I prefer the green ones as the edible parts are usually more compared with the violet variety. This is mainly based on my experience buying the fruit plus the advise my mother gave me from years of also getting the fruit for our family's consumption. I would like to think that I eat a lot of kaimito than the average person. I love the fruit and its availability near my office makes it easy for me to get a few kilograms for our home quite often during its season. I also purchase a few kilos for my parents, parents-in-law and siblings.

Kaimitos are sold at PhP 50 pesos per kilogram, which is quite cheap considering they sell for PhP 60-90 per kilogram in the market. I've been told that there are those who come to Katipunan to purchase a lot of the fruits from the vendors there (namamakyaw) to sell elsewhere. I have not seen kaimito being sold at supermarkets so I assume that you can only get these from the markets or roadside stalls like the ones along Katipunan. Fortunately for me, I can purchase kaimito as I leave my office at UP to go home.

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Sunday, August 14, 2011

Experiences and lessons on land use and zoning along Katipunan

Last Friday, a rally was held just outside the Ateneo De Manila University along Katipunan Avenue to protest the construction of Blue Residences, one of the SM group’s high-rise condominium projects that is located near the corner of Katipunan Ave.-Aurora Blvd. where a mini golf course and a few small shops used to be. The protesters wielded placards stating what could have been applicable to many of the developments now standing along Katipunan and just across from Ateneo and Miriam College. This is not really a new issue the protesters were dealing with but something that, dare I say, has festered for quite some time now.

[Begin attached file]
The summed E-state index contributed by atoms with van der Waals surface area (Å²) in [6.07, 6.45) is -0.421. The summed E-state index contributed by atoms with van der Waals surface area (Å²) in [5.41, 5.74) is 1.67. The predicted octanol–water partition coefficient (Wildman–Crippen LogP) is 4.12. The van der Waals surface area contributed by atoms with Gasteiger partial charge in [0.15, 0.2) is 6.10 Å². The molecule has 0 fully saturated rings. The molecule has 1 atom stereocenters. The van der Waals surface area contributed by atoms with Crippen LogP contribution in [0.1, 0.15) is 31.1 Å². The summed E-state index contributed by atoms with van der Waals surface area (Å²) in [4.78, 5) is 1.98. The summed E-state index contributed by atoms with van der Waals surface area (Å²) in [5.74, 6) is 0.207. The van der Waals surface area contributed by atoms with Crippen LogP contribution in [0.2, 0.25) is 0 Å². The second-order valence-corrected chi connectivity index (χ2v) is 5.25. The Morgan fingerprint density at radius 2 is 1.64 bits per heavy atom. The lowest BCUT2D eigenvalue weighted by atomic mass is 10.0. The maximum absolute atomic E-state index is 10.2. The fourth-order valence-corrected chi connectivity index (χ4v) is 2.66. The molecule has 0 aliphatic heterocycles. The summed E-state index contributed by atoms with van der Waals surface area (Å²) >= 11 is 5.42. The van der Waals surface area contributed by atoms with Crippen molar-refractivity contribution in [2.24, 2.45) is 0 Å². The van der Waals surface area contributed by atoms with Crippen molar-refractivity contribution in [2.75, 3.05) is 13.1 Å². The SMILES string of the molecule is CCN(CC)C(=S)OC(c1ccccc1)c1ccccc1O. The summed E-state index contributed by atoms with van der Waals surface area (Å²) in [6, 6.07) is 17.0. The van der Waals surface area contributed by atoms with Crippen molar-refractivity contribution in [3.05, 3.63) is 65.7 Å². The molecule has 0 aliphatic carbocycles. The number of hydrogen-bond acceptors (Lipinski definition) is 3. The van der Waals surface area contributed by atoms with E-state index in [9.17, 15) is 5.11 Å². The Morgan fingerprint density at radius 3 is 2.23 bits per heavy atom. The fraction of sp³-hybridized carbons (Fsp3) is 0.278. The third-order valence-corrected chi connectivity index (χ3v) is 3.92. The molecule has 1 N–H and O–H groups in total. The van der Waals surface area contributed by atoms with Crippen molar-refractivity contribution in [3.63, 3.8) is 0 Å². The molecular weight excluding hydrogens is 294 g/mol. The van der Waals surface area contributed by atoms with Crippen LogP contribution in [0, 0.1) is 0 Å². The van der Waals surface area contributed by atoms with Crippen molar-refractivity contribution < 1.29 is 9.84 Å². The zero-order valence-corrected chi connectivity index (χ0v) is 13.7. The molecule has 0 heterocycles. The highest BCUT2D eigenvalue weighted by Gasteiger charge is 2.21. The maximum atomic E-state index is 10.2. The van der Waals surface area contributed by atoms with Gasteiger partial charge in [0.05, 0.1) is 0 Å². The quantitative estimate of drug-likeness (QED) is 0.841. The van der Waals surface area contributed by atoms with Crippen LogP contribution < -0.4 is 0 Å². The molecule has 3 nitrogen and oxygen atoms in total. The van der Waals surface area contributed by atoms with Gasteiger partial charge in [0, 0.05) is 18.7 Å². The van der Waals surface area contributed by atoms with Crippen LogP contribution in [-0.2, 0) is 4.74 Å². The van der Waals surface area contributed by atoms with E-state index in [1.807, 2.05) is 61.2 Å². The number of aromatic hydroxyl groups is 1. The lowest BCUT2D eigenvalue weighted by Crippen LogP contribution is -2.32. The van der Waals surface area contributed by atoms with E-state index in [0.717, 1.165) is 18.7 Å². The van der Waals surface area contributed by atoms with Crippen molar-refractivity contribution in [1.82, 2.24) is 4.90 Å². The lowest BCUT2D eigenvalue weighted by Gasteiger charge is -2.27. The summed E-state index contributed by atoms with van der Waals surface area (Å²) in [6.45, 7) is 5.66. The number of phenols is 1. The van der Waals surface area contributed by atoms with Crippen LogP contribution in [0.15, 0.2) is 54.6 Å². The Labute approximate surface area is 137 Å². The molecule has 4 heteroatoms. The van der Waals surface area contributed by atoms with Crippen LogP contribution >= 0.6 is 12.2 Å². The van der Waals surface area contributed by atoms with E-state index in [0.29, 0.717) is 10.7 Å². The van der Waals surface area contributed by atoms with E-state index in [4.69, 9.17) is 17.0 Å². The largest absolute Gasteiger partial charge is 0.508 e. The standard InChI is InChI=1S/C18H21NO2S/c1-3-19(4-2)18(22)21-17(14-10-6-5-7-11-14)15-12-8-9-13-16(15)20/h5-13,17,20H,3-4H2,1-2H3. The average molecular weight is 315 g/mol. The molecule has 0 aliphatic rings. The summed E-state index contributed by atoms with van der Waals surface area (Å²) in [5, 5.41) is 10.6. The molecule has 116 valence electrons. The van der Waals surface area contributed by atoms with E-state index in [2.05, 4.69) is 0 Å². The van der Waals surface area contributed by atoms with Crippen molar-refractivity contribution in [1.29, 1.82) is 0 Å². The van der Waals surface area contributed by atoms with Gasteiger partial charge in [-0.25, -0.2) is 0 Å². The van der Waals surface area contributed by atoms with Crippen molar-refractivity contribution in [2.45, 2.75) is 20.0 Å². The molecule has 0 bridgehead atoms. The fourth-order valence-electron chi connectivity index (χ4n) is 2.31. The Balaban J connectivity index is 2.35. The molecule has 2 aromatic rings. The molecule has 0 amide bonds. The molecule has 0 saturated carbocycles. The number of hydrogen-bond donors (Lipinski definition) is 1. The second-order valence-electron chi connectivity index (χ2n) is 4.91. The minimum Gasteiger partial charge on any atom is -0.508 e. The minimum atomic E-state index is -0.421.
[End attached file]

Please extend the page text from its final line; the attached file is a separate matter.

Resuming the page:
The issue of land use and zoning along Katipunan is a continuing struggle against what the Quezon City government has maintained as its policy for “spot” zoning to accommodate high density residential and commercial development along a stretch of Circumferential Road 5 that used to be predominantly low density with small shops and restaurants lining the west side of the road and separated from the main highway by an island and a two-way service road where local traffic including tricycles flowed. This was the Katipunan I first started to be familiar with in the late 80′s when I entered UP as a freshman. Miriam was still known as Maryknoll at the time and was run nuns prior to it becoming the secular but still Catholic institution that it is today.

Traffic was more manageable along Katipunan then and a fleet of blue school buses served the Ateneans. It was a case of high occupancy transport that sadly has digressed to high vehicular volume, low occupancy traffic that Ateneo and Miriam are associated with today. Tricycles then were confined to the west service road and crossed Katipunan only at the intersections, which were strategically located just across from the main gates of Ateneo and Miriam. These intersections used to be signalized but the settings were often manipulated to favor Ateneo and Miriam traffic during the peak periods, much to the frustration of through traffic.